Have your DH convey this information to them CLEARLY before then.  After he does that, you need to make sure they understand what you need from them, and that what you need is NOT help with the new baby necessarily, but with everything else.  Make up a chore list, and have it handy for not just them but anyone that comes by - post it on the fridge, and they can see clearly what needs to be done.  And once the chores are taken care of, then you go take a shower while they get baby time.  You can also plan a little time with your older child daily when they can take the baby (in another room), so long as they're respectful of the baby's need to nurse/responsive to baby's cues. 

 

Like many of you, it sounds, I did too much too quickly with DS.  Since I was in labor for so long (5 days), and DH only got 2 weeks off, he went back to work when DS was only a little over a week old.  If he changes jobs again, chances are good that'll be what happens this time too.  But this time I'm going to have support in place.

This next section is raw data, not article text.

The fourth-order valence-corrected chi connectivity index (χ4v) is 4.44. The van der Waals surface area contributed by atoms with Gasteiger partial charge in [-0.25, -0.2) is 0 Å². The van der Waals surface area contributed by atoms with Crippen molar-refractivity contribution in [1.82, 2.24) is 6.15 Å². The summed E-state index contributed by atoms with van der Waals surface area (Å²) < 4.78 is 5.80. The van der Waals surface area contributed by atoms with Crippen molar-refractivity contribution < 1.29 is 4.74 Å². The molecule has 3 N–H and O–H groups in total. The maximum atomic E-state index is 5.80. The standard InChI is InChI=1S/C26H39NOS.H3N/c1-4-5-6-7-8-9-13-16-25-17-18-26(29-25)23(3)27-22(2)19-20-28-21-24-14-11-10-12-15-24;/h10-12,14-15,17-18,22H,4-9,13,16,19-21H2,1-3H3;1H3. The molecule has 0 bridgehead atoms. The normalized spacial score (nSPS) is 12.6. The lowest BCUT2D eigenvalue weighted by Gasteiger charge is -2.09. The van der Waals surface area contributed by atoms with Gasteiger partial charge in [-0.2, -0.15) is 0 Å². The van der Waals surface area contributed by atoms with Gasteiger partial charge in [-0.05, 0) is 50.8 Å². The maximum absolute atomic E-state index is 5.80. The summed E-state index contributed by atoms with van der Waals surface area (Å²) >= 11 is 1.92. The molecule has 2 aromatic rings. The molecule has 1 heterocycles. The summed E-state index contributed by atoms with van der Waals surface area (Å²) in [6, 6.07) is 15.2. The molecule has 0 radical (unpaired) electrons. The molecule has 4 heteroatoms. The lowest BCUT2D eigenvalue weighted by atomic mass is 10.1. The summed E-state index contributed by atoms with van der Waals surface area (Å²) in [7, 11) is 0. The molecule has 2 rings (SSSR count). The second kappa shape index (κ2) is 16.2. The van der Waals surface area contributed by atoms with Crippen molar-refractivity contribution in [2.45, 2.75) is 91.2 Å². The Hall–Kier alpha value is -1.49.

First thing I did was make it clear to my MW that I need her to treat me like a FTM when it comes to PP and baby care.  My MW last time really dropped the ball and it got us in a lot of (medical) trouble.  I'm not having a repeat of that.  I need someone to hold my hand on the new baby thing.  I'm also going to have at least 1, possibly 2 pp doulas coming in to help, and an IBCLC on stand-by.